Prof. John Sheridan
Paul Harvey's recent death, at 90, after a career that began on ABC Radio in 1951, brought to mind the influence of this medium on my young life. It brought back memories of sitting on my living-room floor, with my father and brothers, while listening to live broadcasts of the three heavyweight title fights between Floyd Patterson and Ingemar Johansson, who also died recently. These bouts, fought between 1959 and '62, were broadcast exclusively on radio.
I belong to the baby-boom generation, born in 1948, a most prolific year of reproduction for my parent's generation. Although my generation's development parallels television's, radio was part of my cultural upbringing, too. That's because my grandmother, Nana, always listened to the radio as she whiled away the last years of her long life, she died at 92, on a couch in the sun porch.
The golden age of radio, when the whole family sat by a large wooden radio and listened to Big Band music and to comedy, drama and variety shows, was replaced by television. Some shows were successful at making the transition from radio to television, but many, especially Big Bands, did not make the cut. This is because Americans wanted something new from the new medium of television; their TV screens would soon be dominated by cowboys, cops and quiz shows.
American families used to sit by their radios as previous generations had sat around Franklin stoves listening to family lore passed down over the generations. The radio was a master story teller, engaging the whole family. Unlike watching television, which produces families of couch potatoes who barely acknowledge one another, listening to the radio was quality time for a family.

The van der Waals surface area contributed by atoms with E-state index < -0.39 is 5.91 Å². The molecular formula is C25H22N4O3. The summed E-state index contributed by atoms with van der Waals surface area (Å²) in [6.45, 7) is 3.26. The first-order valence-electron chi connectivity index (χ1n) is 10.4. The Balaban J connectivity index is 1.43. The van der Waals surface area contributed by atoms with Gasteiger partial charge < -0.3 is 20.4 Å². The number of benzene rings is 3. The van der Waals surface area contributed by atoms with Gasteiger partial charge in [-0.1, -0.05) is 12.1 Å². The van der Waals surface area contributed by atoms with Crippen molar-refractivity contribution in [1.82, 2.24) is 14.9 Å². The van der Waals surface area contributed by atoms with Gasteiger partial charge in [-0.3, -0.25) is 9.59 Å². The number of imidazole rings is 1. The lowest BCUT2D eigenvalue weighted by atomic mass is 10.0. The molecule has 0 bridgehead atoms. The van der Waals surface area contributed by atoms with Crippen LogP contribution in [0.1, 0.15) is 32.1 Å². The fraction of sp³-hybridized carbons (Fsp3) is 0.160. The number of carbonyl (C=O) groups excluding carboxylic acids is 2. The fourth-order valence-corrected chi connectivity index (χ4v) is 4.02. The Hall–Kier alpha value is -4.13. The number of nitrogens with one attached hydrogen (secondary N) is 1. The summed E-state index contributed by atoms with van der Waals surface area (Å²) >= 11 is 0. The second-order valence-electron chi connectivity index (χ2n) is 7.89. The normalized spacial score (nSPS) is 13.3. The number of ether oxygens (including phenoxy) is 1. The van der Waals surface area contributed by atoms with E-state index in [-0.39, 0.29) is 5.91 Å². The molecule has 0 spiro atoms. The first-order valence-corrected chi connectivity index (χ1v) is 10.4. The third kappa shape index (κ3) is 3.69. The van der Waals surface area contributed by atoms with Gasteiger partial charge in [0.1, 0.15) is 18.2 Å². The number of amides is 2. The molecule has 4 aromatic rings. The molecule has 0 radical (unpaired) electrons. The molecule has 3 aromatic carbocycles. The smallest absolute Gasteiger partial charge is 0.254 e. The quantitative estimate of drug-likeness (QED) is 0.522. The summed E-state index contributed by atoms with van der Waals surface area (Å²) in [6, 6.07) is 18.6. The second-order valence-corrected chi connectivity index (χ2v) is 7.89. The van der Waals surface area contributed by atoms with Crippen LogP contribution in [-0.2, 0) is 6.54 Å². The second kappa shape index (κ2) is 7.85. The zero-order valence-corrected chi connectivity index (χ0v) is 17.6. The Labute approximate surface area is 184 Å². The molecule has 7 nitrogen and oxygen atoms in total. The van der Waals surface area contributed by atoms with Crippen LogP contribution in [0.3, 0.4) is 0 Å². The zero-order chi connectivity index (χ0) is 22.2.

There were entire families who were scared out of their wits, truly believing that Martians were invading New Jersey, when The Mercury Theatre on the Air, starring Orson Welles, broadcast H. G. Welles "War of the Worlds" on Halloween 1938. Many families were listening to their favorite programs when, on Dec. 7, 1941, news of the Japanese sneak attack on Pearl Harbor ended their peaceful Sunday afternoon -- "a day that will live in infamy!" And it was Franklin Delano Roosevelt's "fireside chats" on the radio, begun in 1933 during the Great Depression, which assuaged their fears during World War II.
While television was replacing Hollywood movies as America's prime medium of entertainment, in the days when Americans went to the movies two or three times a week, radio was adapting to the challenge of television through the car radio, and then the transistor radio.